Since its installation, EC6 has eliminated the need for adjustments during rainy conditions that would have made EC5 fail to operate and has also eliminated four intermediate equipment locations (and associated insulated joints) in 17 miles.  -  Photo: Alstom

Since its installation, EC6 has eliminated the need for adjustments during rainy conditions that would have made EC5 fail to operate and has also eliminated four intermediate equipment locations (and associated insulated joints) in 17 miles.

Photo: Alstom

Alstom recently unveiled its new Electro Code 6 (EC6) track circuit, as it went into revenue service in April.

EC6 provides two-way digital communications through the rails to detect trains and transmit signal aspects.

The technology enables longer track circuits, detects and locates broken rails, and requires no adjustments throughout its lifecycle, according to Alstom.

Existing EC5 and ElectroLogIXS systems can be upgraded to EC6 in minutes without changing existing wiring and application logic.

EC6 showcases the journey of Alstom’s Electro Code product line, which dates back to the 1970s.

The Goal for Alstom’s New EC6

Alstom, which makes passenger trains and rail signaling equipment, is rolling out more advanced digital circuits in North America and other global markets that monitor the electrical current flowing through tracks to collect and share detailed information like a train’s location, rail integrity, train shunt quality, and track conditions.

According to the company, the goal is to lower the risk of derailments, system failures and, ideally, operate freight lines more efficiently by allowing trains to run closer together.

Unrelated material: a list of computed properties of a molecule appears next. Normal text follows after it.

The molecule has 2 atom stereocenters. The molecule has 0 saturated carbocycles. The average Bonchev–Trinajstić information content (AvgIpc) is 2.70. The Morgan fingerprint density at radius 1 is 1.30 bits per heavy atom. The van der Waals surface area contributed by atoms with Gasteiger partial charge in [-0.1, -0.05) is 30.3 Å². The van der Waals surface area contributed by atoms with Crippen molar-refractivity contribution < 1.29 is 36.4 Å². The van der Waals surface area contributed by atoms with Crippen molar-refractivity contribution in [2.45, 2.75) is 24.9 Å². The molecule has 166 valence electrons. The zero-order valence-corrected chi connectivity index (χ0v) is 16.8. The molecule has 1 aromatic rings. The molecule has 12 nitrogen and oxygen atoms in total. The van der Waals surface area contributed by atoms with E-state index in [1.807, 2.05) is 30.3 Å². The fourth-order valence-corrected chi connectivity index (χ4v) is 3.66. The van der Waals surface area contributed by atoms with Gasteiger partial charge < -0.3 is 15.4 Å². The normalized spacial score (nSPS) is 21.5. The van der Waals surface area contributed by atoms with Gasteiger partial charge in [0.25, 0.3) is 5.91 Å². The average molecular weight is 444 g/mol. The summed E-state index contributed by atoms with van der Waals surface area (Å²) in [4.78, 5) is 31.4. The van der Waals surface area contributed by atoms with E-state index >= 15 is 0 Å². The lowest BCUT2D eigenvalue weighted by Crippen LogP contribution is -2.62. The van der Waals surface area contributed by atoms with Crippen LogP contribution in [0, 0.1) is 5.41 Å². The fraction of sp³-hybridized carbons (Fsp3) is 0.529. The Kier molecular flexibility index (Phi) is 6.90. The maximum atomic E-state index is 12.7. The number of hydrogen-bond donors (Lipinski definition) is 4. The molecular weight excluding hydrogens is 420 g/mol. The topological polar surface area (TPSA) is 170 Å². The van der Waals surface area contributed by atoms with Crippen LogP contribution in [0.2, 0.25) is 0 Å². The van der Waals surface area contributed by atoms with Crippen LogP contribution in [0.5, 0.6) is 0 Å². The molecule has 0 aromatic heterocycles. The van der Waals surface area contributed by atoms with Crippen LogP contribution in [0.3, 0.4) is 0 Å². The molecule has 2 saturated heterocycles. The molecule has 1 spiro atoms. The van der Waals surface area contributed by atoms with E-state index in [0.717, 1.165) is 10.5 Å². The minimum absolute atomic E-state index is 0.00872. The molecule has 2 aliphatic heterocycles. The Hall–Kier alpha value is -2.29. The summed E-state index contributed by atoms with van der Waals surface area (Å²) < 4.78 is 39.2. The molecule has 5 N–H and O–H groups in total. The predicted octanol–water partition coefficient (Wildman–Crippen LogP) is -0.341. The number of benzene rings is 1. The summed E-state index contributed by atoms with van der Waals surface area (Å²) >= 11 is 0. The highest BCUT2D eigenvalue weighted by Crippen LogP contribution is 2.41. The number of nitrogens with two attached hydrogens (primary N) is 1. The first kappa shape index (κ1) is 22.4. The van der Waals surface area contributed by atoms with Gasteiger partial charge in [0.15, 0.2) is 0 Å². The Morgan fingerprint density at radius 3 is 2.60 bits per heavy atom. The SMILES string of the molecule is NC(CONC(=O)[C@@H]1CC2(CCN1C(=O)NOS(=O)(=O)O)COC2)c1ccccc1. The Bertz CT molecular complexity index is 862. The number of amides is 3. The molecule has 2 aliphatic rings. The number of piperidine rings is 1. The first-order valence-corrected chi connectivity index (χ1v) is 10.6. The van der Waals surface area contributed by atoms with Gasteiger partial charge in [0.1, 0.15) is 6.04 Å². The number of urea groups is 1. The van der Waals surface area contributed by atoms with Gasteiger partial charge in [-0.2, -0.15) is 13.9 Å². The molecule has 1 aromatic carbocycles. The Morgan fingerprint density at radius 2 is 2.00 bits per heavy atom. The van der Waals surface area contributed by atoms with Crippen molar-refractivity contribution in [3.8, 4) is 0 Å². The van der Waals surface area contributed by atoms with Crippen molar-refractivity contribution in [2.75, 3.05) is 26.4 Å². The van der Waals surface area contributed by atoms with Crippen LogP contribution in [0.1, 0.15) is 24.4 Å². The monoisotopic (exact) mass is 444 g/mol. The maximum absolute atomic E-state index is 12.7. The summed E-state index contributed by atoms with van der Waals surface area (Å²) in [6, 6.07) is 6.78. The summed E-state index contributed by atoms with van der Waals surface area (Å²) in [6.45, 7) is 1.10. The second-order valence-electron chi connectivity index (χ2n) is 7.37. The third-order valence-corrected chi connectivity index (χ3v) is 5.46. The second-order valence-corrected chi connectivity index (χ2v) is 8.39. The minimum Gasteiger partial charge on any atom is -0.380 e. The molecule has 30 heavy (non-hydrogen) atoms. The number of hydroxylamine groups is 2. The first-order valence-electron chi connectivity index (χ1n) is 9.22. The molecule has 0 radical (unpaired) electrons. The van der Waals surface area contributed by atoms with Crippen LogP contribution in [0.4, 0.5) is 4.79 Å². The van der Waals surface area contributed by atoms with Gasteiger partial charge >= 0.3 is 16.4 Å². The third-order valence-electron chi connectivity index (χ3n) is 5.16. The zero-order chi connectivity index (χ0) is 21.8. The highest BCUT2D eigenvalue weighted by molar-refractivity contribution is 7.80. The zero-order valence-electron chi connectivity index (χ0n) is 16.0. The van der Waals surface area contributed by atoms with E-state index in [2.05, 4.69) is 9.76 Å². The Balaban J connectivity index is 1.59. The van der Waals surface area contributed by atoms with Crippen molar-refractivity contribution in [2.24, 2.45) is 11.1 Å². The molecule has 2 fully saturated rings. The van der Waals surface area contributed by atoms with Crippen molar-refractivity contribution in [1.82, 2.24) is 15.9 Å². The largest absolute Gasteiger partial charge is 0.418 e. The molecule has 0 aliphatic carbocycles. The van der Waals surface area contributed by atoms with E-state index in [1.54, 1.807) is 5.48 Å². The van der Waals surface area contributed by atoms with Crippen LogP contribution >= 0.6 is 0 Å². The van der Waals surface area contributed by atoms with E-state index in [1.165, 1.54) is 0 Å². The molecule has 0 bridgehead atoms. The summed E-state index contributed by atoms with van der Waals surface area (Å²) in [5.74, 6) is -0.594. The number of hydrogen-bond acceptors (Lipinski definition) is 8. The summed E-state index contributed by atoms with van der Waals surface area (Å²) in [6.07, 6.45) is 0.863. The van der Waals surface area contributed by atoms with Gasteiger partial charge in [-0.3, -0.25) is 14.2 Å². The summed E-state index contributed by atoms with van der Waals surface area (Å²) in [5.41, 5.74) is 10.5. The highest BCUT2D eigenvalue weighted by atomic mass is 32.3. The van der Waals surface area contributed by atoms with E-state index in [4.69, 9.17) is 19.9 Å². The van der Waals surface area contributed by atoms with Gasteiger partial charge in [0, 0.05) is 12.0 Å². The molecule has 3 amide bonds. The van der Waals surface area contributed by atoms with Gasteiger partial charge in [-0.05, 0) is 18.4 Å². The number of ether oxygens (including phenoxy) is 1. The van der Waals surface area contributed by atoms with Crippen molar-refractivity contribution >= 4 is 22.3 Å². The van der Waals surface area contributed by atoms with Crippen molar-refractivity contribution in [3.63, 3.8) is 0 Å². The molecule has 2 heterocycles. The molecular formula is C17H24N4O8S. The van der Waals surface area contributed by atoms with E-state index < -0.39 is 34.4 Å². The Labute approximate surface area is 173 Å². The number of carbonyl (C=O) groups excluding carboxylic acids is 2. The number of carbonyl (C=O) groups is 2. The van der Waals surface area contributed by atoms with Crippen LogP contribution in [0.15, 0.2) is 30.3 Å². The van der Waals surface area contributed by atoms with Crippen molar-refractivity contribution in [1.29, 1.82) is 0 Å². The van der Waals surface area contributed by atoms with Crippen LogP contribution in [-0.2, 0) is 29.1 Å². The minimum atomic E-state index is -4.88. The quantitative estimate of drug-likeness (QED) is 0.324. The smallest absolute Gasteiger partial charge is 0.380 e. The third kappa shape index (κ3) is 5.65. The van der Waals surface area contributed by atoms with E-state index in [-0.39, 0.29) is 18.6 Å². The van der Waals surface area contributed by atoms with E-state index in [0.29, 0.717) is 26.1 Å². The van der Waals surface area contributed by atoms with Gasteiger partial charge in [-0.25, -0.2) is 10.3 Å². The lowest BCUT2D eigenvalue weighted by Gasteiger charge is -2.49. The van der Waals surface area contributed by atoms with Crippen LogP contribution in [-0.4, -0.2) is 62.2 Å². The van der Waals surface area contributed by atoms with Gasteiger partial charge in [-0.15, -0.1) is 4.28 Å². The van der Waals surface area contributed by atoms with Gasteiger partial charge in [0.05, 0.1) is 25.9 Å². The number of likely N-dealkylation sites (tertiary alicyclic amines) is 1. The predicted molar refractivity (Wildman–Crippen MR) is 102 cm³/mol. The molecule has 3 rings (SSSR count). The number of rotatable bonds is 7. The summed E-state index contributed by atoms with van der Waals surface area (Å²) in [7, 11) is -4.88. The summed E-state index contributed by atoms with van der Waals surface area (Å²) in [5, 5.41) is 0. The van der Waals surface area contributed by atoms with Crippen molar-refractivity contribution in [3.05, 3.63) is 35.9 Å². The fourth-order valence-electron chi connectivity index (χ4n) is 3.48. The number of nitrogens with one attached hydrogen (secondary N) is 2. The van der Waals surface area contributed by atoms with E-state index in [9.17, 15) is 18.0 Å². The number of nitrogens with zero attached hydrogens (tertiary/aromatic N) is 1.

“There's electrical current going through the rail that’s used to say: is there a train here or not? That technology hasn’t really changed much in 100 years,” said Jeff Baker, VP of Alstom’s freight and product division, in Forbes Magazine. “Those existing systems also determine whether rails are broken, detect a train’s position with about two miles resolution, and transfer only three or four bits of data per second.”

Even before Alstom began developing its new advanced track circuit, the ElectroLogIXS Electro Code 6, the company had been working on technology that would eliminate the need for insulated joints. Those insulated joints are required for traditional track circuits to electrically isolate sections of the track.

“To eliminate insulated joints, Alstom realized they would have to communicate more information between the ends of the track circuit,” said Greg Hann, senior product manager at Alstom. “They developed a new digital communications protocol that would allow significantly more information to be communicated over the rail within the same period as traditional track circuits, with increased security, over longer distances, and at lower signal levels. With this capability, Alstom decided to employ this technology to evolve their Electro Code track circuit.”